It’s been a long time since we were clipping coupons from the Sunday paper to save a few dollars on groceries. We were content to clip our coupons while reading the paper until the loyalty card came along, acting as a new friend to us consumers. Its convenience made us feel like we received the best possible savings when we left the store, and retailers believed they were instilling customer loyalty. But what recent customer activity and frequency rates are telling marketers is that consumers are seeking deals anywhere they can find them and aren’t as loyal to the grocers and retailers as they thought. The whole loyalty game has been flipped on its head; there is a new consumer in the wild and a new technology has emerged, feeding the beast.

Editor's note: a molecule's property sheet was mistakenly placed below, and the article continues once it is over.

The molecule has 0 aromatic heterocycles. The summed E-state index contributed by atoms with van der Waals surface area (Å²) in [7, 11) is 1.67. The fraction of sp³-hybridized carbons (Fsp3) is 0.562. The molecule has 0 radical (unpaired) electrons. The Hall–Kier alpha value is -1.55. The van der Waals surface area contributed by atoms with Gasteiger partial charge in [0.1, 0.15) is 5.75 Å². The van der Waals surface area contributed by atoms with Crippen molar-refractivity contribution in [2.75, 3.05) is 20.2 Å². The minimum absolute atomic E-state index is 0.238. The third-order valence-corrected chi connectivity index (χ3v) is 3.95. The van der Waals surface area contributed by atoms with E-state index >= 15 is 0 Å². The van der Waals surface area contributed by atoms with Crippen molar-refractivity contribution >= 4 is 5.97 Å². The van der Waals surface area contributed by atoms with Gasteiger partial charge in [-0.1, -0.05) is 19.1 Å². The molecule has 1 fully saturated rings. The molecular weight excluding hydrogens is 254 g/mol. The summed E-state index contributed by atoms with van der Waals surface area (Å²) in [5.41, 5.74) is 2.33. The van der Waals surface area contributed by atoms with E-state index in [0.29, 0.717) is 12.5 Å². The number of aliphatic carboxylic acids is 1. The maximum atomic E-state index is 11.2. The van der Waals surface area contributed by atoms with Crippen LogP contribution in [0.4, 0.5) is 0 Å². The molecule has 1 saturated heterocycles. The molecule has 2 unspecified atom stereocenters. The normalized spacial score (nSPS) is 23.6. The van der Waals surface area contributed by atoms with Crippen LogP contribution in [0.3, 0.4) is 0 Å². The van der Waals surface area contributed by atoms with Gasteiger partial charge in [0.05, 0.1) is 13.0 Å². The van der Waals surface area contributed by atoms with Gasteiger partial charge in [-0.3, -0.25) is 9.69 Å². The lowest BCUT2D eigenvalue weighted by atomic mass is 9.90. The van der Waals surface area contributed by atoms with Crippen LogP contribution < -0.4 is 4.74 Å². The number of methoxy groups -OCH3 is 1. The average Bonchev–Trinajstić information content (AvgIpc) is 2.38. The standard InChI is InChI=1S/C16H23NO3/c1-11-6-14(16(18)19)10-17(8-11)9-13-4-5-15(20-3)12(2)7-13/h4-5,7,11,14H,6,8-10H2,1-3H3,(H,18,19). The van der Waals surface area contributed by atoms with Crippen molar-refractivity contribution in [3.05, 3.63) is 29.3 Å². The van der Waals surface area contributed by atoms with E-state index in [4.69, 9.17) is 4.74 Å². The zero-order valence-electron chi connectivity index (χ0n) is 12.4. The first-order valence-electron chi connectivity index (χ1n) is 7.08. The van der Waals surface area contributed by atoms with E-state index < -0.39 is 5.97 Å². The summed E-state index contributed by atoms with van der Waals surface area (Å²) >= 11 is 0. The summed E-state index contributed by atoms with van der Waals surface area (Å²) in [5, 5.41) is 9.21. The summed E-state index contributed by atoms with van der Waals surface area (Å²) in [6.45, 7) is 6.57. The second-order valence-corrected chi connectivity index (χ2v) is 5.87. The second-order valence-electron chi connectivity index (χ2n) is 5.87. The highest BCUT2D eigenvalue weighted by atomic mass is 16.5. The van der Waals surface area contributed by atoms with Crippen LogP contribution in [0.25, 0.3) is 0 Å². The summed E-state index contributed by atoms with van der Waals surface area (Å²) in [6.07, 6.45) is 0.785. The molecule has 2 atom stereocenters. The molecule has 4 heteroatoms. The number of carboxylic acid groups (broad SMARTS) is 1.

The fall out came as consumers began to rack up these cards on their key chains and fill their wallets; though seemingly taking off, the whole sentiment of loyalty went out the window. Consumers are not loyal to a single grocer or retailer but rather loyal to the savings they’re finding at the store on the way home from the kid’s soccer practice, not necessarily where they’ve used their loyalty card so many times before. According to the National Center for Data Mining, over half of loyalty program members are inactive, and this number is growing. While retailers boast about increasing membership, customers have moved, switched their grocery store or lost their card. The reasons could pile up as high as the stack of loyalty cards they have on their kitchen counters.
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